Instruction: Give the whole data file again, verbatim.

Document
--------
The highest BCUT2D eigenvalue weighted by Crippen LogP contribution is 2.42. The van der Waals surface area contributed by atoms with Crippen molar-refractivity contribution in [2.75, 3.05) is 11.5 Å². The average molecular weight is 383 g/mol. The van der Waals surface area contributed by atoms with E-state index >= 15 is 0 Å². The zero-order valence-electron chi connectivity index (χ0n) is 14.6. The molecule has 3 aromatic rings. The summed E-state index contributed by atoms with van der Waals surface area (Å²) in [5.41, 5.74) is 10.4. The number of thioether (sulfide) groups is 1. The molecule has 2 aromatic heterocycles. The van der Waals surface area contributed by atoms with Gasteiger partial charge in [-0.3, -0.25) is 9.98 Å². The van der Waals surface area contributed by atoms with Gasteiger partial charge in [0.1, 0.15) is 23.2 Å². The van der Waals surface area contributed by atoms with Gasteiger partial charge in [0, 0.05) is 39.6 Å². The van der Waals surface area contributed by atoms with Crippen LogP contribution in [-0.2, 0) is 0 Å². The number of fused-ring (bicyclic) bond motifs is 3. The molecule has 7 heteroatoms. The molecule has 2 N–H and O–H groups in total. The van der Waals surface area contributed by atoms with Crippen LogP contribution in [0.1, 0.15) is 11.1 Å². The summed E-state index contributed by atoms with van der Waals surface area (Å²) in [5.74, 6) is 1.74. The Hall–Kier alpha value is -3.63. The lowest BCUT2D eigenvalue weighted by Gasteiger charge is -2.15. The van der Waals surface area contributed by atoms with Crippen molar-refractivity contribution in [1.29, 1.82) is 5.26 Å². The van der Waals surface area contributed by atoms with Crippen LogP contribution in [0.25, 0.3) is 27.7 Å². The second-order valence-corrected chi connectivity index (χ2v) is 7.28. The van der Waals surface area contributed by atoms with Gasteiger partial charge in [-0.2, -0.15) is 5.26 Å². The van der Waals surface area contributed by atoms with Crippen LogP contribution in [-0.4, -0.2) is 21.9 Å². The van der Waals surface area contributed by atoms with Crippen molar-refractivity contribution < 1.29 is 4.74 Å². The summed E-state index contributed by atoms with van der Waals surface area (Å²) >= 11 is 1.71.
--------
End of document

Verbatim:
The highest BCUT2D eigenvalue weighted by Crippen LogP contribution is 2.42. The van der Waals surface area contributed by atoms with Crippen molar-refractivity contribution in [2.75, 3.05) is 11.5 Å². The average molecular weight is 383 g/mol. The van der Waals surface area contributed by atoms with E-state index >= 15 is 0 Å². The zero-order valence-electron chi connectivity index (χ0n) is 14.6. The molecule has 3 aromatic rings. The summed E-state index contributed by atoms with van der Waals surface area (Å²) in [5.41, 5.74) is 10.4. The number of thioether (sulfide) groups is 1. The molecule has 2 aromatic heterocycles. The van der Waals surface area contributed by atoms with Gasteiger partial charge in [-0.3, -0.25) is 9.98 Å². The van der Waals surface area contributed by atoms with Gasteiger partial charge in [0.1, 0.15) is 23.2 Å². The van der Waals surface area contributed by atoms with Gasteiger partial charge in [0, 0.05) is 39.6 Å². The van der Waals surface area contributed by atoms with Crippen LogP contribution in [-0.2, 0) is 0 Å². The number of fused-ring (bicyclic) bond motifs is 3. The molecule has 7 heteroatoms. The molecule has 2 N–H and O–H groups in total. The van der Waals surface area contributed by atoms with Crippen LogP contribution in [0.1, 0.15) is 11.1 Å². The summed E-state index contributed by atoms with van der Waals surface area (Å²) in [5.74, 6) is 1.74. The Hall–Kier alpha value is -3.63. The lowest BCUT2D eigenvalue weighted by Gasteiger charge is -2.15. The van der Waals surface area contributed by atoms with Crippen molar-refractivity contribution in [1.29, 1.82) is 5.26 Å². The van der Waals surface area contributed by atoms with Crippen LogP contribution in [0.25, 0.3) is 27.7 Å². The second-order valence-corrected chi connectivity index (χ2v) is 7.28. The van der Waals surface area contributed by atoms with Gasteiger partial charge in [-0.2, -0.15) is 5.26 Å². The van der Waals surface area contributed by atoms with Crippen LogP contribution in [-0.4, -0.2) is 21.9 Å². The van der Waals surface area contributed by atoms with Crippen molar-refractivity contribution < 1.29 is 4.74 Å². The summed E-state index contributed by atoms with van der Waals surface area (Å²) >= 11 is 1.71.